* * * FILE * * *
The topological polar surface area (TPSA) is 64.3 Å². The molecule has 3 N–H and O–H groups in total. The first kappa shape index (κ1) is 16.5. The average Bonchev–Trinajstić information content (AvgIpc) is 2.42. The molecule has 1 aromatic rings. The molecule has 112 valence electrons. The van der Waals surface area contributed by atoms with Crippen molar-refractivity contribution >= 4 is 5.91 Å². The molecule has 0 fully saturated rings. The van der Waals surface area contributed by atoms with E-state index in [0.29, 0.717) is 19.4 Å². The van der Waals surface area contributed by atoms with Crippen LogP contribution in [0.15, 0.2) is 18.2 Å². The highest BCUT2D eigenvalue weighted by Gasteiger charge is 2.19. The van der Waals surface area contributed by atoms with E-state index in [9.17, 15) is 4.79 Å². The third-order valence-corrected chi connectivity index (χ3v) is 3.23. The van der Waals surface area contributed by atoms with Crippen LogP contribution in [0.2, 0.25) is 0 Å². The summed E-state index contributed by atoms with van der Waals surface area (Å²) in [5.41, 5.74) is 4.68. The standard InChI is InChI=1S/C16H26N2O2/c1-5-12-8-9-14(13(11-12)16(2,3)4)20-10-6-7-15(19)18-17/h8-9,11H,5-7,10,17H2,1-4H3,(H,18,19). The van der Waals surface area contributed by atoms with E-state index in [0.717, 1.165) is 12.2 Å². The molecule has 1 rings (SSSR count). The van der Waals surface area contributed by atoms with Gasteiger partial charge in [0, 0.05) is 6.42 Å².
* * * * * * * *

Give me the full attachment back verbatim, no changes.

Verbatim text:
The topological polar surface area (TPSA) is 64.3 Å². The molecule has 3 N–H and O–H groups in total. The first kappa shape index (κ1) is 16.5. The average Bonchev–Trinajstić information content (AvgIpc) is 2.42. The molecule has 1 aromatic rings. The molecule has 112 valence electrons. The van der Waals surface area contributed by atoms with Crippen molar-refractivity contribution >= 4 is 5.91 Å². The molecule has 0 fully saturated rings. The van der Waals surface area contributed by atoms with E-state index in [0.29, 0.717) is 19.4 Å². The van der Waals surface area contributed by atoms with Crippen LogP contribution in [0.15, 0.2) is 18.2 Å². The highest BCUT2D eigenvalue weighted by Gasteiger charge is 2.19. The van der Waals surface area contributed by atoms with E-state index in [9.17, 15) is 4.79 Å². The third-order valence-corrected chi connectivity index (χ3v) is 3.23. The van der Waals surface area contributed by atoms with Crippen LogP contribution in [0.2, 0.25) is 0 Å². The summed E-state index contributed by atoms with van der Waals surface area (Å²) in [5.41, 5.74) is 4.68. The standard InChI is InChI=1S/C16H26N2O2/c1-5-12-8-9-14(13(11-12)16(2,3)4)20-10-6-7-15(19)18-17/h8-9,11H,5-7,10,17H2,1-4H3,(H,18,19). The van der Waals surface area contributed by atoms with E-state index in [0.717, 1.165) is 12.2 Å². The molecule has 1 rings (SSSR count). The van der Waals surface area contributed by atoms with Gasteiger partial charge in [0, 0.05) is 6.42 Å².